For some GOP lawmakers, Trump routing the leaders of seven global economic powerhouses, along with their security details, aides, and entourages, to spend money at a resort was too obviously a potential violation office the Foreign Emoluments Clause. "I didn't see it being a big negative, but it certainly wasn't a positive," New York congressman Peter King told the New York Times over the weekend. Idaho representative Mike Simpson called the move "politically insensitive," and expressed frustration to the Washington Post with the White House's failure to anticipate the blowback. To the extent that the federal government would incur expenses at Doral—hotel expenses for Trump's staff, for example, or for members of the U.S. Secret Service—hosting the G-7 summit there might violate the Domestic Emoluments Clause, too.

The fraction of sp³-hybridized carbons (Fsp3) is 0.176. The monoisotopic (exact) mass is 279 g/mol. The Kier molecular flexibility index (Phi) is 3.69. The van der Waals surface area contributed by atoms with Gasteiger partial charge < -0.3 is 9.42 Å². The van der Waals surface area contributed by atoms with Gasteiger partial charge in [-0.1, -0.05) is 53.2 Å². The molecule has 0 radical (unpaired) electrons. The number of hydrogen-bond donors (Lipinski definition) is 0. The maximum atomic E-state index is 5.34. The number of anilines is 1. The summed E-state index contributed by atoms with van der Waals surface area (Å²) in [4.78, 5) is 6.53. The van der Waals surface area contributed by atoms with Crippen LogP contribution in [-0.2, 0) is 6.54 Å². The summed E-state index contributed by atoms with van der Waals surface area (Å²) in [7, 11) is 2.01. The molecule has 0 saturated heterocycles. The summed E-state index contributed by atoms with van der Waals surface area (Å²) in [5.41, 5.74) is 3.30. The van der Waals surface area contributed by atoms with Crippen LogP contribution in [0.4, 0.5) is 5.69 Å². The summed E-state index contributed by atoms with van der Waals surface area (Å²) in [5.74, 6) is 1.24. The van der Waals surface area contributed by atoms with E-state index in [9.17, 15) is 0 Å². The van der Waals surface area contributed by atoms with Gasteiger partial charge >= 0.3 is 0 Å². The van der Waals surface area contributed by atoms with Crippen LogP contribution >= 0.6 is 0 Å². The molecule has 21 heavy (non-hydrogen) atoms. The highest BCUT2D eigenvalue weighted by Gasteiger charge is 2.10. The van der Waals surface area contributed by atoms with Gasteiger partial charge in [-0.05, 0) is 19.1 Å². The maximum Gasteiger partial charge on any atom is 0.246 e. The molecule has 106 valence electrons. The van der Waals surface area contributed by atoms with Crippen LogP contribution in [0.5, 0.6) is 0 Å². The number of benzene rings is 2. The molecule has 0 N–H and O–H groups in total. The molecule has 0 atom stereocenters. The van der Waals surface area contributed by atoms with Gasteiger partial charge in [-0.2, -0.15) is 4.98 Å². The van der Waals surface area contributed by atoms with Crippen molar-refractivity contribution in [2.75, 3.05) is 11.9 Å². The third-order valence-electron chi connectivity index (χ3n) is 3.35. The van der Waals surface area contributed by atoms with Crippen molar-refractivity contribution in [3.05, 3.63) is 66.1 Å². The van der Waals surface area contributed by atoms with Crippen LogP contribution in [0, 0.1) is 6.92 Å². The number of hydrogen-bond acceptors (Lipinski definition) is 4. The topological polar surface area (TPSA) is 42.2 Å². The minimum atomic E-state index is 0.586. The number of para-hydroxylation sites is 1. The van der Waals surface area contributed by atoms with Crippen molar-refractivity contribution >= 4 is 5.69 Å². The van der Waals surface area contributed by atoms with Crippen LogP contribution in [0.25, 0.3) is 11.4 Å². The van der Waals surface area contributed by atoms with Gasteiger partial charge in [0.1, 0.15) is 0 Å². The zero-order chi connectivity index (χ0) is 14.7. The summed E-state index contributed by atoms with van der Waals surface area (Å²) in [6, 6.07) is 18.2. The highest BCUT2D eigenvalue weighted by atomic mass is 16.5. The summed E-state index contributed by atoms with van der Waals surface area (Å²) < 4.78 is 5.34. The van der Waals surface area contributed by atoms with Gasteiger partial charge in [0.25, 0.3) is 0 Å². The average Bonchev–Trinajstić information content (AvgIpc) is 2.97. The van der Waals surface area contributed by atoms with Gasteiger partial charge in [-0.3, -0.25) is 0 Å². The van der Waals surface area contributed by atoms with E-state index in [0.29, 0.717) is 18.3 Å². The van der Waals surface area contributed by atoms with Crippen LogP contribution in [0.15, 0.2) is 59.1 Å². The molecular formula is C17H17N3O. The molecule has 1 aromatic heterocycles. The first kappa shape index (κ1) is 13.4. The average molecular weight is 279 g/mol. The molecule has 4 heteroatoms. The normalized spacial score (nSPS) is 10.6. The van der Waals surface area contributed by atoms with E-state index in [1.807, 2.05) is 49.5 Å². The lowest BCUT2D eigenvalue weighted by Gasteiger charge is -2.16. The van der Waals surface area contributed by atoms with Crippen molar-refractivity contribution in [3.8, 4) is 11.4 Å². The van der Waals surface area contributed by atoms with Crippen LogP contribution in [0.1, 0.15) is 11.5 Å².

The Doral dust-up is just one of many potential Emoluments Clause violations that Trump has cheerfully ignored since taking office. All told, Citizens for Responsibility and Ethics in Washington, a nonprofit government watchdog group and one of several organizations currently suing Trump for alleged violations of these prohibitions, says it has catalogued more than 2,500 of his conflicts of interest. Shortly before his inauguration, Trump rejected calls to divest from his businesses and place his assets in a blind trust, instead turning over control of the Trump Organization to his two eldest sons, Don Jr. and Eric. Even this, Trump opined, might have been an unnecessarily punitive method of pacifying his critics. "I could actually run my business and run government at the same time," he told reporters in January 2017. "I don’t like the way that looks, but I would be able to do that if I wanted to. I would be the only one to be able to do that."